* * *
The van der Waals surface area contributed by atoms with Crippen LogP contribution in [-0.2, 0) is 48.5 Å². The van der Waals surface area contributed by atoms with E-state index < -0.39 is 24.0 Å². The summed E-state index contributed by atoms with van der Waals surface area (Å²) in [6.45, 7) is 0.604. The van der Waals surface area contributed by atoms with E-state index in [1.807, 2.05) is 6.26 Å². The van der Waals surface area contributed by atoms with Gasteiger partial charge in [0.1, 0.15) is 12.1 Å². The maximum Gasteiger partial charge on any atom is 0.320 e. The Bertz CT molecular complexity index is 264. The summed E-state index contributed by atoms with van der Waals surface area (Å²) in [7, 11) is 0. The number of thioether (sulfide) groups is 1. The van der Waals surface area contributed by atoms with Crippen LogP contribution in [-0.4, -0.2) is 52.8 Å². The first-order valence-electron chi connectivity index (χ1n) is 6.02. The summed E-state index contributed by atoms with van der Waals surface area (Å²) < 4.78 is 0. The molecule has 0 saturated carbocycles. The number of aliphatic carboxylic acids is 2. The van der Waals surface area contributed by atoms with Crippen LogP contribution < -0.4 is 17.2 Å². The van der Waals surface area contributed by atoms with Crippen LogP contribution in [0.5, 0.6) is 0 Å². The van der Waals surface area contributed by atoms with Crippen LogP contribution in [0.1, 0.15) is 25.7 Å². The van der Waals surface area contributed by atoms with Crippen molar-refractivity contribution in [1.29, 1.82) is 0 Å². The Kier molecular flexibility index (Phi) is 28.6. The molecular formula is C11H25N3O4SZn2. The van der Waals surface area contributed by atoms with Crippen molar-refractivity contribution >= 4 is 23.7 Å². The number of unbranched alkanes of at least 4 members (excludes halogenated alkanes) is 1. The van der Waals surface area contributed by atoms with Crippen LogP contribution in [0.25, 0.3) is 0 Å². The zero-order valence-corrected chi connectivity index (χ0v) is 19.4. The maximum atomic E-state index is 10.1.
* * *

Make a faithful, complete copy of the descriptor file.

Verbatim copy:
The van der Waals surface area contributed by atoms with Crippen LogP contribution in [-0.2, 0) is 48.5 Å². The van der Waals surface area contributed by atoms with E-state index < -0.39 is 24.0 Å². The summed E-state index contributed by atoms with van der Waals surface area (Å²) in [6.45, 7) is 0.604. The van der Waals surface area contributed by atoms with E-state index in [1.807, 2.05) is 6.26 Å². The van der Waals surface area contributed by atoms with Gasteiger partial charge in [0.1, 0.15) is 12.1 Å². The maximum Gasteiger partial charge on any atom is 0.320 e. The Bertz CT molecular complexity index is 264. The summed E-state index contributed by atoms with van der Waals surface area (Å²) in [7, 11) is 0. The number of thioether (sulfide) groups is 1. The van der Waals surface area contributed by atoms with Crippen LogP contribution in [-0.4, -0.2) is 52.8 Å². The first-order valence-electron chi connectivity index (χ1n) is 6.02. The summed E-state index contributed by atoms with van der Waals surface area (Å²) < 4.78 is 0. The molecule has 0 saturated carbocycles. The number of aliphatic carboxylic acids is 2. The van der Waals surface area contributed by atoms with Crippen LogP contribution < -0.4 is 17.2 Å². The van der Waals surface area contributed by atoms with Crippen LogP contribution in [0.5, 0.6) is 0 Å². The van der Waals surface area contributed by atoms with Crippen LogP contribution in [0.1, 0.15) is 25.7 Å². The van der Waals surface area contributed by atoms with Crippen molar-refractivity contribution in [1.29, 1.82) is 0 Å². The Kier molecular flexibility index (Phi) is 28.6. The molecular formula is C11H25N3O4SZn2. The van der Waals surface area contributed by atoms with Crippen molar-refractivity contribution >= 4 is 23.7 Å². The number of unbranched alkanes of at least 4 members (excludes halogenated alkanes) is 1. The van der Waals surface area contributed by atoms with Crippen LogP contribution in [0.25, 0.3) is 0 Å². The zero-order valence-corrected chi connectivity index (χ0v) is 19.4. The maximum atomic E-state index is 10.1.